Her phone buzzed. She pulled it out and saw a message from Arnold, courtesy of a platoon of brilliant little robots: ‘hey did you just walk by me?’

Trying to hide her relief, she typed a reply (‘yea that was probably me haha didn’t see you though’) and shot it up into outer space where it bounced off of a satellite, circled the Earth three times and came roaring back down into a tiny computer a few yards away from where it originated.

‘hahaha’ came the response, which wasn’t especially helpful.

Loretta looked around the café. Nobody was looking up at her. All of them were looking at their phones. Perfect. ‘where are you sitting again? Haha’

At long last: the bray of a chair leg scooting across hardwood. Arnold rose to his full height, and favored Loretta with a big, dopey grin. “Loretta?”

“Yeah!” she confirmed a bit too enthusiastically. “Arnold?”

“Yes ma’am!” he reassured her, as though there were literally any chance that someone not-Arnold would have approached her here and asked her if she was named Loretta.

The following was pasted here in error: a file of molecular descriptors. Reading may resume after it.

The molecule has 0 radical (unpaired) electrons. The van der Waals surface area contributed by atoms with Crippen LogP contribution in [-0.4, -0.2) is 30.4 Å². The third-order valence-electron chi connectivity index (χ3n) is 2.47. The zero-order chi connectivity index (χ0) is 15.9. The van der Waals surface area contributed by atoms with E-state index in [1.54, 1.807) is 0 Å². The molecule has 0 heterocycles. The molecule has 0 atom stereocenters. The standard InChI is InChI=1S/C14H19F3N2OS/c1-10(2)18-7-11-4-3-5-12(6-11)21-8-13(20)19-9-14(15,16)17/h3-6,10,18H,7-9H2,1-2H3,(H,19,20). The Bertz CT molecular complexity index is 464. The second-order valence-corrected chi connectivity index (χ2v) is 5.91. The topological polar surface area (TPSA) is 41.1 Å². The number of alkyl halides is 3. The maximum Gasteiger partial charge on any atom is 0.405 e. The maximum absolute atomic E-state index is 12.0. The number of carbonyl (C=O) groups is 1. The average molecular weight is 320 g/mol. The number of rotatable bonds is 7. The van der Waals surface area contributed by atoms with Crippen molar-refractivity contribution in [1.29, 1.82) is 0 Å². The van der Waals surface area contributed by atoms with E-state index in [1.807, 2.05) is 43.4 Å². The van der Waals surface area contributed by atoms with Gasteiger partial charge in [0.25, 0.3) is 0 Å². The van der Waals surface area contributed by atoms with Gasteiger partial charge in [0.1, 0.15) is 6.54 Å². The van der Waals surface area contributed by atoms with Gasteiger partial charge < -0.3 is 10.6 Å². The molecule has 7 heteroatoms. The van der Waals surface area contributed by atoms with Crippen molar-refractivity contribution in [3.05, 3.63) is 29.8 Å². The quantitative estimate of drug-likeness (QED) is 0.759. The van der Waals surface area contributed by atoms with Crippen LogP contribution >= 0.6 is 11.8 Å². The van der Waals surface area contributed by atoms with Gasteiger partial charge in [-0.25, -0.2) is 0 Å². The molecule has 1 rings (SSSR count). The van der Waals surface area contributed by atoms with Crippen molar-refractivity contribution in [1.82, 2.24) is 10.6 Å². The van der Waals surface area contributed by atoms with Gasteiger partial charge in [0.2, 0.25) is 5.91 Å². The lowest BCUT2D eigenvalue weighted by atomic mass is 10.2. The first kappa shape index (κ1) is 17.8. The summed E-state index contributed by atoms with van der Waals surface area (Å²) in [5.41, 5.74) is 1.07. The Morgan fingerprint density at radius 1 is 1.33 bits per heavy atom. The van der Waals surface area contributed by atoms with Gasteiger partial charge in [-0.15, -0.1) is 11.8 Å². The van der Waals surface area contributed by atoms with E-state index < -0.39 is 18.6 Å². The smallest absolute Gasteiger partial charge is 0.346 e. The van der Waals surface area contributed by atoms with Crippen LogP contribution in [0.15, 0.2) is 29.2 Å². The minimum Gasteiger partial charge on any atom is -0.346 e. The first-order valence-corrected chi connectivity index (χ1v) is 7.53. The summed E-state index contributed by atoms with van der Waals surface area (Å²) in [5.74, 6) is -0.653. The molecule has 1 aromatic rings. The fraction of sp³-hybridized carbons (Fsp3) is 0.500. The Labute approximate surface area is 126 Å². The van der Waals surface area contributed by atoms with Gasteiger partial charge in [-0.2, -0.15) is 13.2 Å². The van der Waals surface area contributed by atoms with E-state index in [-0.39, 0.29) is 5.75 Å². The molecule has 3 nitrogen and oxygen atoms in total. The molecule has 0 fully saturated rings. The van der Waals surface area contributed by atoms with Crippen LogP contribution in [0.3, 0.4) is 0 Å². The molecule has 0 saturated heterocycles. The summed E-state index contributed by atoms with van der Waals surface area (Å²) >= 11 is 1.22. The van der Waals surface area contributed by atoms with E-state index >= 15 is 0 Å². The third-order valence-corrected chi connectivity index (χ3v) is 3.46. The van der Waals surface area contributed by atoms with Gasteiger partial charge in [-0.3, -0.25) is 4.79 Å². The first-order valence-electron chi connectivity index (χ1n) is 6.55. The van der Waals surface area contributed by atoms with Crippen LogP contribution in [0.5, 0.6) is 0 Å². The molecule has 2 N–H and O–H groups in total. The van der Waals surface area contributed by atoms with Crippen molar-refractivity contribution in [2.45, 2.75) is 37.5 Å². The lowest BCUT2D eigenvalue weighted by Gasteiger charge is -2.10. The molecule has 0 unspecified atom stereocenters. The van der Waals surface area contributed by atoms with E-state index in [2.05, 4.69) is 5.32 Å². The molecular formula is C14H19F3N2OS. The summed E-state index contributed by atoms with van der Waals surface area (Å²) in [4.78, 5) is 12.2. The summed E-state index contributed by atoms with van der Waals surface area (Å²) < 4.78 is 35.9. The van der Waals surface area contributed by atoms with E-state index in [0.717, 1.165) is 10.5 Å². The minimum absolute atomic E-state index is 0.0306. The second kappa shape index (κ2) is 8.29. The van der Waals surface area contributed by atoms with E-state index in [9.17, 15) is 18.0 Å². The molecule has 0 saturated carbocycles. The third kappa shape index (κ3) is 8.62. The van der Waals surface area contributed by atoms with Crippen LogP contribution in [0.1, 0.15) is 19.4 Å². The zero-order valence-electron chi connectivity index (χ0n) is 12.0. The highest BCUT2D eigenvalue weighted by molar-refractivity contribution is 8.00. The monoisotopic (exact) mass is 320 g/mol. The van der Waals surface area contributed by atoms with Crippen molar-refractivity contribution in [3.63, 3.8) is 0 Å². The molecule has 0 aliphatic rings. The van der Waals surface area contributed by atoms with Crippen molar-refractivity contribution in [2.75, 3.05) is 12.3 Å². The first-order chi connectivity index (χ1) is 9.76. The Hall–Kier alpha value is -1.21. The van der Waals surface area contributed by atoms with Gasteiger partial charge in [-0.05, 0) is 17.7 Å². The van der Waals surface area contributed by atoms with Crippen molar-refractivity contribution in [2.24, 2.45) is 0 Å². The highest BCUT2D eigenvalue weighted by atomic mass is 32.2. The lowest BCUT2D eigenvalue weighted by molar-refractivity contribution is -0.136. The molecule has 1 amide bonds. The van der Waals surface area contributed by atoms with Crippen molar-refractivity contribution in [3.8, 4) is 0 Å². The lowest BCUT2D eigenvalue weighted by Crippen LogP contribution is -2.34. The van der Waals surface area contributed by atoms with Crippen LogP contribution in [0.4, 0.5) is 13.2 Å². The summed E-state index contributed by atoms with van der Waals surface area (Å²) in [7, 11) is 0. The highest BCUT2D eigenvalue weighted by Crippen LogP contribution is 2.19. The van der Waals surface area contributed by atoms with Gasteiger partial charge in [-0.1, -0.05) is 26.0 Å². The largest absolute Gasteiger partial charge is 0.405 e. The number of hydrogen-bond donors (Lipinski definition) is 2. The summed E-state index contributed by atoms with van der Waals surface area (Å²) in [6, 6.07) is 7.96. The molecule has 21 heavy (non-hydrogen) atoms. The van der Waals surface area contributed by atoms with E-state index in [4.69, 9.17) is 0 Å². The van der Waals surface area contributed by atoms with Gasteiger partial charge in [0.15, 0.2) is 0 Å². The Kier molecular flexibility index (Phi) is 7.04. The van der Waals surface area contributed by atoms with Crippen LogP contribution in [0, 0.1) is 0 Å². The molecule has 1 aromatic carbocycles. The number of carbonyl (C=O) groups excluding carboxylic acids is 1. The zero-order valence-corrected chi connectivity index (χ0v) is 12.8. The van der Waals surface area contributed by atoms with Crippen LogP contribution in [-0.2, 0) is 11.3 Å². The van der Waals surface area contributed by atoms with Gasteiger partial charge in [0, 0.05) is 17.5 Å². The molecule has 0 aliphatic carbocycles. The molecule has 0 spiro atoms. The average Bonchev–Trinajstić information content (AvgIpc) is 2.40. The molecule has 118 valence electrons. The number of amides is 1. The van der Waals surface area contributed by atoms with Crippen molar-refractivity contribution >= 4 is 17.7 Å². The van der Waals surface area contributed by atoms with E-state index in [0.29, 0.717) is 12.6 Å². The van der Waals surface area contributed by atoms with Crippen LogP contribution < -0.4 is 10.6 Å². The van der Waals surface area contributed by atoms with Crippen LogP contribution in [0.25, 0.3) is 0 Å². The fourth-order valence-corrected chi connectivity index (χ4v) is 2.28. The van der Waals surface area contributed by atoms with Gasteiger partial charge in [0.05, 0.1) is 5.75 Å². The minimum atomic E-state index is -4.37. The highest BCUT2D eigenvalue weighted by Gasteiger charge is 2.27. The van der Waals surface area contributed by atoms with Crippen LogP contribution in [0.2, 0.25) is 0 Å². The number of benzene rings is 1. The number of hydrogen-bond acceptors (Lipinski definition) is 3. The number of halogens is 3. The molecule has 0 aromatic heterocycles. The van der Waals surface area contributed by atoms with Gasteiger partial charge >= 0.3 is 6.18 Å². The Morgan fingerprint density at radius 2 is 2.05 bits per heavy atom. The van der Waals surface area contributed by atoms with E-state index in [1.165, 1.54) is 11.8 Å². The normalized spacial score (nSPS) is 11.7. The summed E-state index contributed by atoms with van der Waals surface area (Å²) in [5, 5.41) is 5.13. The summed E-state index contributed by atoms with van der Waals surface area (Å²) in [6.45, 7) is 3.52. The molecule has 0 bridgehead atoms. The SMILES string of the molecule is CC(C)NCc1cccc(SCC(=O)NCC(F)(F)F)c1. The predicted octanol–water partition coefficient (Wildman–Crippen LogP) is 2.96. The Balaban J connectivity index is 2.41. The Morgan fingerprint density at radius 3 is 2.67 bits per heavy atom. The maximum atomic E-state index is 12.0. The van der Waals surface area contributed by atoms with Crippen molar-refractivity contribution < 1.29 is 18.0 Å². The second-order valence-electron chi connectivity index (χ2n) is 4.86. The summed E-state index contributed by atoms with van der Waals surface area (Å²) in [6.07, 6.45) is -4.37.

“Oh cool,” Loretta said, just before throwing open the hatch to the subbasements of her mind and falling down the stairs of rumination. She had arrived at a flashpoint – hug, handshake or hee hee? Whatever course of action she chose would set the tone for the rest of this conversation, which could in turn chart a path for whatever future they may or may not have together. If she stepped forward and embraced him, tastefully and cautiously, as a grown man would embrace his best friend’s adolescent daughter, might he misinterpret that? Not that Loretta even knew what would be meant by it. She wasn’t a big hugger – more due to lack of opportunity than interest – but hugging was the thing people did on those commercials for online dating websites. So it was definitely a thing. But would Arnold know it was a thing? Had he seen the same commercials for online dating websites? Or would he think she was coming on to him, that she was loose, that he could pork her without a pigskin, or whatever euphemism Rachel was taking out on the town this week, use her for her body and go have a real relationship with a girl who was smarter and thinner and bustier and wealthier? Would Arnold think her a slut if she hugged him?